25
February
2019
|
02:00 PM
America/New_York

New Report: Nearly Half of All Adults Have Cardiovascular Disease

Summary

Six Things You Need to Know About Heart Health.

By N. Samuel Negin, MD, Executive Medical Director


A sobering report from the American Heart Association revealed that at least 48% of adults have some form of heart disease, including high blood pressure, coronary heart disease, heart failure, or stroke.

After years of decline, deaths from cardiovascular disease are on the rise again. The most lethal disease in the U.S. took 840,678 lives in 2016, which is up from 836,546 in 2015.

Understanding your heart health risk will go a long way toward maintaining good heart health. So the next time you see your primary care physician, consider asking your doctor six questions that go to the heart of your cardiovascular system:


How do I know if I am at risk for cardiovascular disease?

Eventually everyone is at risk for heart disease, but while factors you can’t control like age and gender play a role in your risk for heart disease, there are risk factors that can be reduced including high blood pressure, diabetes, high cholesterol and smoking.

Luckily, there are things you can do to lower your risk. They start with making lifestyle changes, such as:

  • Eating foods high in fiber (fruits and vegetables) and complex carbohydrates
  • Drinking water in place of sugary or flavored beverages
  • Light exercise - 2.5 total hours per week - can lessen your risk dramatically 
  • Quit smoking. Even people who smoke just 5 cigarettes a day may show signs of early cardio-vascular disease (CVD). Smoking causes 1 in 4 deaths from CVD

In certain cases, when high risk levels don't respond to lifestyle changes, prescription medications can lower heart health risks as well.

How does cholesterol impact my heart?

Cholesterol is a type of fat that is in your blood. Your liver produces cholesterol from the foods you eat. Understanding its impact means understanding total cholesterol, including “good” cholesterol, “bad” cholesterol and “triglycerides.”

“Bad” cholesterol is called low-density lipoprotein (LDL) cholesterol. LDL is “bad” because it creates deposits that can clog arteries, block the flow of blood and make your heart work harder than it should. This puts you at a higher risk of heart disease.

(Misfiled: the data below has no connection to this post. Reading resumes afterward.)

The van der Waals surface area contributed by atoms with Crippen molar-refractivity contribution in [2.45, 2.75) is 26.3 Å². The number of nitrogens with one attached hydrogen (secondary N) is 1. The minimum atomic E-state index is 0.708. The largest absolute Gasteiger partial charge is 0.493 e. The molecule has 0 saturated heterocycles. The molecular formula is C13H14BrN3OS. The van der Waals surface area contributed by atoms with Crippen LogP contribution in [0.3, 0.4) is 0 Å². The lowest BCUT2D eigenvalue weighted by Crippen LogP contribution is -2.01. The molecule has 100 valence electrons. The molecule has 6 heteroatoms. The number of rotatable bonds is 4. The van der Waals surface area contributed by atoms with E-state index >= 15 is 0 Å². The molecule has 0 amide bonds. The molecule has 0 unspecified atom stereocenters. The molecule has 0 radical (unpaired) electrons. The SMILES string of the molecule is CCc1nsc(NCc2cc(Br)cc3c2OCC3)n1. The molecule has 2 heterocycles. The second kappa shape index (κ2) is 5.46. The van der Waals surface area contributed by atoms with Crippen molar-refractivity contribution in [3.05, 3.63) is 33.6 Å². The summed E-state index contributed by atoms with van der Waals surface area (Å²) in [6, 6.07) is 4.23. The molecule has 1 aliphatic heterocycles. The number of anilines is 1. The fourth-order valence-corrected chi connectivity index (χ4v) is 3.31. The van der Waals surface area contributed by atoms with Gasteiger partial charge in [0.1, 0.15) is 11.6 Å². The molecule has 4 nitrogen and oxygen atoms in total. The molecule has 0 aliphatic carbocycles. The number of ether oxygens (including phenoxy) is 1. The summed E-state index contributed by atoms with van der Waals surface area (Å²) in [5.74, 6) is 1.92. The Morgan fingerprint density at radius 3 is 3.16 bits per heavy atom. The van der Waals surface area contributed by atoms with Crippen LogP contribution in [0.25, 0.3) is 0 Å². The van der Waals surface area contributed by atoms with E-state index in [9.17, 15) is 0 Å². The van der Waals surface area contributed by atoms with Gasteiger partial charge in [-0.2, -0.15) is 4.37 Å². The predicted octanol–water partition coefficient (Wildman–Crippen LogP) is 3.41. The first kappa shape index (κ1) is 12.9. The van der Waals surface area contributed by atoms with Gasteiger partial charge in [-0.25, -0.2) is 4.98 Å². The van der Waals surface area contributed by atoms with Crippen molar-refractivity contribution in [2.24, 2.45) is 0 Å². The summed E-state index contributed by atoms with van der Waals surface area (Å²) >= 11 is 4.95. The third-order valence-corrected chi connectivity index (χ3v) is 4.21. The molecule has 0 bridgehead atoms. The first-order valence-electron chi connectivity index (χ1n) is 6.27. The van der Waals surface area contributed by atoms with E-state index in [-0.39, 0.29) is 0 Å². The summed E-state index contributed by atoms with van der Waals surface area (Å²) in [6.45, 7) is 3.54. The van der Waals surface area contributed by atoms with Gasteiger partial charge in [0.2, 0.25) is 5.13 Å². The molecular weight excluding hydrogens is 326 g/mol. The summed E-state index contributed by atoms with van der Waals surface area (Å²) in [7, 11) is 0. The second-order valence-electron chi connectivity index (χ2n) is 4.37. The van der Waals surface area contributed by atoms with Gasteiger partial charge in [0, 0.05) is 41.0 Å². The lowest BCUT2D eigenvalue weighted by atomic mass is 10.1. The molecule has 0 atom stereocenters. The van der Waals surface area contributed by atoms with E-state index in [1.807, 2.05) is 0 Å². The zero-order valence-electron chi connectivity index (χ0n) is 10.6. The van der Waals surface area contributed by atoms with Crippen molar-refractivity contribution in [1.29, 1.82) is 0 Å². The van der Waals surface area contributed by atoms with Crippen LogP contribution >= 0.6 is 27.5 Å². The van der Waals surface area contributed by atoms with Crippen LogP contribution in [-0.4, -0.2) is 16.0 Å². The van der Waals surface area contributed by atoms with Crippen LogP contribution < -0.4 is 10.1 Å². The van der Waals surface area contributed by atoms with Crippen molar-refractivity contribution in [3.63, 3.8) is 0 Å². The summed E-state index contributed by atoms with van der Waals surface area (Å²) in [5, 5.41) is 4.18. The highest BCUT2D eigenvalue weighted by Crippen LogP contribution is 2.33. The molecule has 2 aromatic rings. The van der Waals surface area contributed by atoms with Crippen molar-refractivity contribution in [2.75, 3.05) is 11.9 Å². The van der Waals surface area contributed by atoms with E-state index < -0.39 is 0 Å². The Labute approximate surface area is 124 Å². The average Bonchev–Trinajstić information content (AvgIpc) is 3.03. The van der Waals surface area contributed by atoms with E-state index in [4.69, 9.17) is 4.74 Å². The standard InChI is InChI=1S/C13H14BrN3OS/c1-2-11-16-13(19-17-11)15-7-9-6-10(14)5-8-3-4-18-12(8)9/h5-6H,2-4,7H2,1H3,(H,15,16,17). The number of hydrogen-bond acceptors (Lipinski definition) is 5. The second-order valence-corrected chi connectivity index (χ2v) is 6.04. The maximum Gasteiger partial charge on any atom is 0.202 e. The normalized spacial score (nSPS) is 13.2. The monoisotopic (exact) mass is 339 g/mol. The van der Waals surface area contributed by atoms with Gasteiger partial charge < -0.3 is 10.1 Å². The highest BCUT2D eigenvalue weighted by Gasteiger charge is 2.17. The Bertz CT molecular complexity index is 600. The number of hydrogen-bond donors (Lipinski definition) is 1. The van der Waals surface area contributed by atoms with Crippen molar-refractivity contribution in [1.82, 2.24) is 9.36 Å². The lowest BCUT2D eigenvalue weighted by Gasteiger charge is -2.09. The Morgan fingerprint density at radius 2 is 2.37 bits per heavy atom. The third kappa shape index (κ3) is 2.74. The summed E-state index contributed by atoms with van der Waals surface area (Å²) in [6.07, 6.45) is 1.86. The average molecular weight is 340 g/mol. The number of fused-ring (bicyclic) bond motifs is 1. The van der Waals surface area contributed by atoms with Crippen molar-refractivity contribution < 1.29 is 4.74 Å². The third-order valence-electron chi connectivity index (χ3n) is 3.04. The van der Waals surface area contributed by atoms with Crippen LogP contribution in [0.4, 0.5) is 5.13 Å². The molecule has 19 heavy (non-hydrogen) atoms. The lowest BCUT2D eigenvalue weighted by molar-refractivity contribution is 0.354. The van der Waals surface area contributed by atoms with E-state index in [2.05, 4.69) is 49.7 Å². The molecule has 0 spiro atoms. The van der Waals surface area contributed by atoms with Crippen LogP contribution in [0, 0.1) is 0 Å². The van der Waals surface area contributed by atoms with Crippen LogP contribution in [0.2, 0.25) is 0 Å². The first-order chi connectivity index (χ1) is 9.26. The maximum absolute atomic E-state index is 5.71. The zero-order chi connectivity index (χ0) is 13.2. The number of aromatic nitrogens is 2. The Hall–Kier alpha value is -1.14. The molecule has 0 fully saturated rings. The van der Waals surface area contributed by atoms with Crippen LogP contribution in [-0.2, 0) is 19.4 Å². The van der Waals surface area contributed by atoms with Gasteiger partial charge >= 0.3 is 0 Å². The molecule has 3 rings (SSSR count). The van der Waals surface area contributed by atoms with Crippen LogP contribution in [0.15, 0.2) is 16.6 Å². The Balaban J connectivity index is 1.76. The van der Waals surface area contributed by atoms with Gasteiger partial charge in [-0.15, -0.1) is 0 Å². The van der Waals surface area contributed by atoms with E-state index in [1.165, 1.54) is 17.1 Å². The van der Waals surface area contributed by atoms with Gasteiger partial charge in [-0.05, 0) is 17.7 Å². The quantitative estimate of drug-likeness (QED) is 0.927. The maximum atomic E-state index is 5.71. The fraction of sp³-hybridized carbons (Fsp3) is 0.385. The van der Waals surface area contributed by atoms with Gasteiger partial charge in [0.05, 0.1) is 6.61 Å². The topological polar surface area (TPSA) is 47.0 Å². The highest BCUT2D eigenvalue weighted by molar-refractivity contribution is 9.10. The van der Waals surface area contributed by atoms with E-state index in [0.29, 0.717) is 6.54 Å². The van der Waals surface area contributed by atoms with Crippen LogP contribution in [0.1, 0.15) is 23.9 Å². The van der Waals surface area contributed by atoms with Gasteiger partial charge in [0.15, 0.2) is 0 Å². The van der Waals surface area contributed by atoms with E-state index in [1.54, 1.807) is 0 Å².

“Good” cholesterol is called high-density lipoprotein (HDL) cholesterol. It’s “good” because, according to WebMd, “it protects against heart disease by taking the ‘bad’ cholesterol out of your blood and keeping it from building up in your arteries.” You can boost your good cholesterol with a heart-healthy diet that includes such things as olive oil, whole grains, high-fiber fruit, fatty fish and nuts.

Triglycerides are a type of fat in your blood. When you eat, your body turns the calories you don’t need to use right away into triglycerides and stores them in your blood. They’re eventually released to give you energy between meals.

Your goal LDL, HDL and triglyceride levels depend on your risk for cardiovascular disease, and you should discuss those goal levels with your doctor.

What can I do to lower my blood pressure?

When your blood pressure is high, it means that your heart is under stress and working too hard to move blood in and out of your heart and to and through the other organs of your body. There are several things you can do to lower your blood pressure, such as losing weight and reducing your waist size; exercising regularly; eating a healthy diet and reducing sodium and alcohol in your diet.

What’s my blood sugar level, and what does it have to do with heart health?

An elevated blood sugar level can put you at risk for not one, but two chronic diseases. Research shows that high blood sugar causes contraction of blood vessels, which can lead to a heart attack or stroke. High blood sugar also places you at risk of diabetes, which when unmanaged, can lead to limb loss and a heart attack or stroke. A normal fasting blood glucose level for non-diabetics, should be under 100 mg/dL. Higher readings indicate pre-diabetes, and readings 126 mg/dL or higher indicate diabetes. Make sure you discuss the blood sugar levels healthiest for you with your doctor.

As someone who may have elevated levels of bad cholesterol, blood pressure and glucose, what should I do?

You should be able to lower your risks by diet and exercise. For your diet, eat foods high in fiber (fruits and vegetables) and complex carbohydrates; drink water in place of flavored beverages; Get moving -- light exercise (2.5 total hours per week) can lessen your risk dramatically. In certain cases, when high risk levels don’t respond to lifestyle changes, prescription medications can lower heart health risks as well. If you are diabetic, make sure you keep close watch of your cholesterol, blood pressure and glucose levels, take your medications and work regularly with your doctor and health team to manage your health.

As someone who is healthy and does not have elevated levels of bad cholesterol, blood pressure and glucose, what should I do?

Your balanced diet is working. Keep it up! Maintain a healthy weight, stay active, don’t smoke and limit your alcohol intake.

For more information about living with and preventing heart health risks, visit the heart health pages of the Centers for Disease Control and Prevention.